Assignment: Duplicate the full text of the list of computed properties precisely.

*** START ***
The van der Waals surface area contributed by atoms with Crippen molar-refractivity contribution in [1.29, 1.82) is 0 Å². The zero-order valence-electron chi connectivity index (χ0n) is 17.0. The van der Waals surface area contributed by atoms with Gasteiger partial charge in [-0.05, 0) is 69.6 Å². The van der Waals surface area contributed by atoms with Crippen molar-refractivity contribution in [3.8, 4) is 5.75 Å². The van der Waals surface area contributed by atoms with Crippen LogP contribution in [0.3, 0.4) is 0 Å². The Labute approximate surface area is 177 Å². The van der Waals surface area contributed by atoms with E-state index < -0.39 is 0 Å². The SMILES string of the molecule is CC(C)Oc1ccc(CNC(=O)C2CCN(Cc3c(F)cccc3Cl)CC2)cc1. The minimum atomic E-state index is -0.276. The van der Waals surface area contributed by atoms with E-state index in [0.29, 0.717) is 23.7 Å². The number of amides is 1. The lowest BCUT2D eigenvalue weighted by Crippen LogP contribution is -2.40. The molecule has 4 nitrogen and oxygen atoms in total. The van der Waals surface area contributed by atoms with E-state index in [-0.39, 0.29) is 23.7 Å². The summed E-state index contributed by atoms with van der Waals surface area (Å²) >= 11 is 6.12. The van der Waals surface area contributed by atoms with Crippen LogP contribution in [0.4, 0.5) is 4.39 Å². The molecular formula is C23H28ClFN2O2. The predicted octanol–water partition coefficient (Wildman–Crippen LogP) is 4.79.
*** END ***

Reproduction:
The van der Waals surface area contributed by atoms with Crippen molar-refractivity contribution in [1.29, 1.82) is 0 Å². The zero-order valence-electron chi connectivity index (χ0n) is 17.0. The van der Waals surface area contributed by atoms with Gasteiger partial charge in [-0.05, 0) is 69.6 Å². The van der Waals surface area contributed by atoms with Crippen molar-refractivity contribution in [3.8, 4) is 5.75 Å². The van der Waals surface area contributed by atoms with Crippen LogP contribution in [0.3, 0.4) is 0 Å². The Labute approximate surface area is 177 Å². The van der Waals surface area contributed by atoms with E-state index < -0.39 is 0 Å². The SMILES string of the molecule is CC(C)Oc1ccc(CNC(=O)C2CCN(Cc3c(F)cccc3Cl)CC2)cc1. The minimum atomic E-state index is -0.276. The van der Waals surface area contributed by atoms with E-state index in [0.29, 0.717) is 23.7 Å². The number of amides is 1. The lowest BCUT2D eigenvalue weighted by Crippen LogP contribution is -2.40. The molecule has 4 nitrogen and oxygen atoms in total. The van der Waals surface area contributed by atoms with E-state index in [-0.39, 0.29) is 23.7 Å². The summed E-state index contributed by atoms with van der Waals surface area (Å²) >= 11 is 6.12. The van der Waals surface area contributed by atoms with Crippen LogP contribution in [0.4, 0.5) is 4.39 Å². The molecular formula is C23H28ClFN2O2. The predicted octanol–water partition coefficient (Wildman–Crippen LogP) is 4.79.